(Bloomberg) -- JPMorgan Chase & Co. says the leveraged-debt markets in the EMEA region will get a boost this year from a spate of private-equity deals and investors’ clamor for higher yields.
Ben Thompson and Daniel Rudnicki Schlumberger, co-heads of the leveraged-finance team for Europe, Middle East and Africa, point to 300 billion euros ($364 billion) of “dry powder” in the hands of private-equity firms. Putting this to work for acquisitions including leveraged buyouts should lead to a rush of debt issuance. According to Fitch Ratings, PE sponsors typically use their own funds only for half of the purchase price and rely on leveraged loans or high-yield bonds to complete deals.
Meanwhile, Europe’s near-zero base rates and the burden of $14.2 trillion of negative-yield debt across the world are pushing investors to snap up junk-rated debt to earn higher returns.
Thompson and Rudnicki Schlumberger spoke with Laura Benitez and Ruth McGavin on Feb. 8, 2021. Comments have been edited and condensed.
What will drive leveraged-debt issuance this year?
- High-yield bond sales will be robust this year, and even exceed last year’s tally of about 87 billion euros. With 110 billion euros of high-yield bonds with call dates due in 2021, supply from potential refinances alone could be significant.
- There’s more dry powder than ever before, about 300 billion euros, and it’s going to spur a wave of mergers and acquisitions including auctions and many public-to-private deals, despite elevated valuations. We’ll also see a lot of corporate M&A, which now make up about 50% of the market.
What’s spurring the intense hunt for yield we’re seeing?
- Investors have a lot of cash to put to work and there’s even more behind it, as the search for yield continues. I don’t see enough net new-money supply to overrun demand in the near term.
- We’re seeing more credit buyers seeking higher-yielding assets, and they are willing to stretch on credits to achieve these goals. There are deep and growing pockets of credit capital at pretty much all stops from the mid-to high-single digits all the way into the low-to mid-double digits.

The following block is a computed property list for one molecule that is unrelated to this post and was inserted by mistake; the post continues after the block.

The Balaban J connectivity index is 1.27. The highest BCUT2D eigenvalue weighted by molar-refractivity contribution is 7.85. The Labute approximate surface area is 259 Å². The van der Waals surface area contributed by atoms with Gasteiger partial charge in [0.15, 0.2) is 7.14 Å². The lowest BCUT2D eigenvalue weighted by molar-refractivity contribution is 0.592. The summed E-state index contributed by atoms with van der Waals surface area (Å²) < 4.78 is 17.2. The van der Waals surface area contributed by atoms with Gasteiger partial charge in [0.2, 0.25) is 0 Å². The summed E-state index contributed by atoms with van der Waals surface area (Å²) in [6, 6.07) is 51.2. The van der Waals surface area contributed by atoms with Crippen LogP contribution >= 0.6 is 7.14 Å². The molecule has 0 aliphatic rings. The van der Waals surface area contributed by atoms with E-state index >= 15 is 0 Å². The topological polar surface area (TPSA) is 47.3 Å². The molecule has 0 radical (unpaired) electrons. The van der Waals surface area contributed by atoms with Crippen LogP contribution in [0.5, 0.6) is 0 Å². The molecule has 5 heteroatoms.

- In the short-term, demand is very good but in a time of unprecedented volatility, risks remain. The reopening of the economy in 2021 is what we’re looking for, but a new strain of the virus could jeopardize that.
What is the bank’s strategy for stressed and distressed credits?
- We’re still looking actively at businesses that have come up against challenges in 2020. We put our balance sheet to work for a number of stressed names last year and we intend to continue that strategy selectively this year.
- We’re looking more for companies that are experiencing temporary dislocations and have upcoming liquidity challenges in a 12-18 month period.
How are you approaching ESG lending?
- The first thing is to find indicators that matter to the company and have been tracked for some time. We want to make sure they are meaningful, and not just for show. The targets need to be ambitious.
- Companies are trying to achieve these goals and there is also clear momentum from the investor base as they want to be able to show their end-investors that they are supporting ESG-compliant transactions.
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